The future of war will be robotic
When the U.S. military invaded Iraq just over a decade ago, it only had a handful of unmanned systems, aka drones, in the air, and zero deployed into the ground forces.
Peace through prosperity: make money, not war
A country's economic development can, and should, work hand-in-hand with peacebuilding, argues Phil Vernon, director of programmes at peacemaking charity International Alert. Despite major gains for peace in the past few decades, violent conflict persists in far too many places.
'Underwater drone with explosives' spotted near Baltic Nord Stream pipeline
An unmanned military underwater vehicle rigged with explosives was spotted on the seabed in the vicinity of the Nord Stream gas pipeline in the Baltics on Friday, Swedish media report. The device is expected to be disarmed on November 9.
Anonymous group launches phase of cyberattacks against IS
Anonymous has launched another online battle against members of the Islamic State group. Anonymous has launched another online battle against members of the Islamic State (IS, formerly ISIS/ISIL) group. The hacktivists are targeting and attacking the online network of supporters and suspected websites of the IS.
Cyber attacks could warrant military reply, experts say
Thursday, Nov. 5, 2015, 11:03 p.m. NEW YORK CITY - Computer attacks like North Korea's breach of Sony Entertainment are not acts of war, but they could cause enough havoc and economic pain to trigger a military response, experts told the Tribune-Review on Thursday.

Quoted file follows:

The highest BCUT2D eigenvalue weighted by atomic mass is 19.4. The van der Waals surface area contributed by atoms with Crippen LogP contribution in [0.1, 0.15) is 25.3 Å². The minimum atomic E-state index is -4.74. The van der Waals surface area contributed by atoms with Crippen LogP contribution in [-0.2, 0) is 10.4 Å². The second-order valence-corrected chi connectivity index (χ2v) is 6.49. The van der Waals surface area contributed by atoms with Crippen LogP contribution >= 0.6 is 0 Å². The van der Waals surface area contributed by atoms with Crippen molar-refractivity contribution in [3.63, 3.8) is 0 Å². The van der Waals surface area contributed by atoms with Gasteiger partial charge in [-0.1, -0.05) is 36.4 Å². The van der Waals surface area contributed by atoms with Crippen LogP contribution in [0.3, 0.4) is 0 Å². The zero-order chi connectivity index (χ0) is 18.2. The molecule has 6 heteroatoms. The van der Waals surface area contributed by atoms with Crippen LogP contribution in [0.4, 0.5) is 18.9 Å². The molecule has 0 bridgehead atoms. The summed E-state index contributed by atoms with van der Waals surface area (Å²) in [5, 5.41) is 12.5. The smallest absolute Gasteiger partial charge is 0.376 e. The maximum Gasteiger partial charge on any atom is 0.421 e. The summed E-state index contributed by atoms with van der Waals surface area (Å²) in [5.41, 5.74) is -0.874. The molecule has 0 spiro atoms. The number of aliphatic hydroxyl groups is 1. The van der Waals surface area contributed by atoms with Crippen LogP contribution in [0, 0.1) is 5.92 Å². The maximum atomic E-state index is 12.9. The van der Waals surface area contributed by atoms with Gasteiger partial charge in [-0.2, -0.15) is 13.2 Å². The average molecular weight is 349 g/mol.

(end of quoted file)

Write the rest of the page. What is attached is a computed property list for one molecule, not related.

The Drone Papers
The Intercept has obtained a cache of secret documents detailing the inner workings of the U.S. military's assassination program in Afghanistan, Yemen, and Somalia. The documents, provided by a whistleblower, offer an unprecedented glimpse into Obama's drone wars.
Cyber adds several new dimensions to warfare
The face of war is changing as the world's infrastructure is interconnected and the cyber theater becomes a focus for militaries around the world. We have yet to see a full-scale war between nations at the fore of the digital revolution but recent conflicts offer a picture of how cyber will affect the future of warfare.
Big Data refusal: the nuclear disarmament movement of the 21st century
James Bridle's new essay (adapted from a speech at the Through Post-Atomic Eyes event in Toronto last month) draws a connection between the terror of life in the nuclear shadow and the days we live in now, when we know that huge privacy disasters are looming, but are seemingly powerless to stop the proliferation of surveillance.
U.S. to Send Special Operations Forces to Syria
President Obama has authorized the deployment of a small contingent of elite U.S. troops to northern Syria as part of the campaign against the Islamic State, also known as ISIL, a senior administration official tells The Intercept. The White House is expected to make a formal announcement later on Friday.
Did Times Underplay Drone Program Leak?
Using a cache of material from an intelligence source that some are calling a "new Snowden," the start-up national security news site called The Intercept published earlier this month an ambitious investigative project, "The Drone Papers." It exposes details about the inner workings of the American drone program, describing a bureaucratic " kill chain" that leads to the president.